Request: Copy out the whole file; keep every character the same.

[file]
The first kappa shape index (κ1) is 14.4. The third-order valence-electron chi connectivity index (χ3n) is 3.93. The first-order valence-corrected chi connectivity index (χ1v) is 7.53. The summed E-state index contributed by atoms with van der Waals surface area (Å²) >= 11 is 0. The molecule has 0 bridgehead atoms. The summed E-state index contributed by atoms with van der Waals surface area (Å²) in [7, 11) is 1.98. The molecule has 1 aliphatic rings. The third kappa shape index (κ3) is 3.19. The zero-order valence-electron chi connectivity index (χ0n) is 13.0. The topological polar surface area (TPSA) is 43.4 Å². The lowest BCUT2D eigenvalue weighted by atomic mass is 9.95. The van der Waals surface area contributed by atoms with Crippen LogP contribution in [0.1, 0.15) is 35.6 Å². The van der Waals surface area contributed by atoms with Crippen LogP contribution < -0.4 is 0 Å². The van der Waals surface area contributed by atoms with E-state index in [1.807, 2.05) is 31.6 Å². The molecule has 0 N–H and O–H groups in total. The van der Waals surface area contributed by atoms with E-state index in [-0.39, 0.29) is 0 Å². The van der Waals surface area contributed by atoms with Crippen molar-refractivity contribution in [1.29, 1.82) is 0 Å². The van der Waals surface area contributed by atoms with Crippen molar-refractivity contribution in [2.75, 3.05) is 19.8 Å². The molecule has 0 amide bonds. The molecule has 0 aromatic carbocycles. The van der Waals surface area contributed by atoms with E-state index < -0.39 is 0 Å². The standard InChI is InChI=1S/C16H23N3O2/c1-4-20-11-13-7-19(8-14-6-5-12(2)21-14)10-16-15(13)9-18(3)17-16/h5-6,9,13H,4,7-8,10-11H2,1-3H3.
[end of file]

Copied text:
The first kappa shape index (κ1) is 14.4. The third-order valence-electron chi connectivity index (χ3n) is 3.93. The first-order valence-corrected chi connectivity index (χ1v) is 7.53. The summed E-state index contributed by atoms with van der Waals surface area (Å²) >= 11 is 0. The molecule has 0 bridgehead atoms. The summed E-state index contributed by atoms with van der Waals surface area (Å²) in [7, 11) is 1.98. The molecule has 1 aliphatic rings. The third kappa shape index (κ3) is 3.19. The zero-order valence-electron chi connectivity index (χ0n) is 13.0. The topological polar surface area (TPSA) is 43.4 Å². The lowest BCUT2D eigenvalue weighted by atomic mass is 9.95. The van der Waals surface area contributed by atoms with Crippen LogP contribution in [0.1, 0.15) is 35.6 Å². The van der Waals surface area contributed by atoms with Crippen LogP contribution < -0.4 is 0 Å². The van der Waals surface area contributed by atoms with E-state index in [1.807, 2.05) is 31.6 Å². The molecule has 0 N–H and O–H groups in total. The van der Waals surface area contributed by atoms with E-state index in [-0.39, 0.29) is 0 Å². The van der Waals surface area contributed by atoms with Crippen molar-refractivity contribution in [1.29, 1.82) is 0 Å². The van der Waals surface area contributed by atoms with Crippen molar-refractivity contribution in [2.75, 3.05) is 19.8 Å². The molecule has 0 amide bonds. The molecule has 0 aromatic carbocycles. The van der Waals surface area contributed by atoms with E-state index < -0.39 is 0 Å². The standard InChI is InChI=1S/C16H23N3O2/c1-4-20-11-13-7-19(8-14-6-5-12(2)21-14)10-16-15(13)9-18(3)17-16/h5-6,9,13H,4,7-8,10-11H2,1-3H3.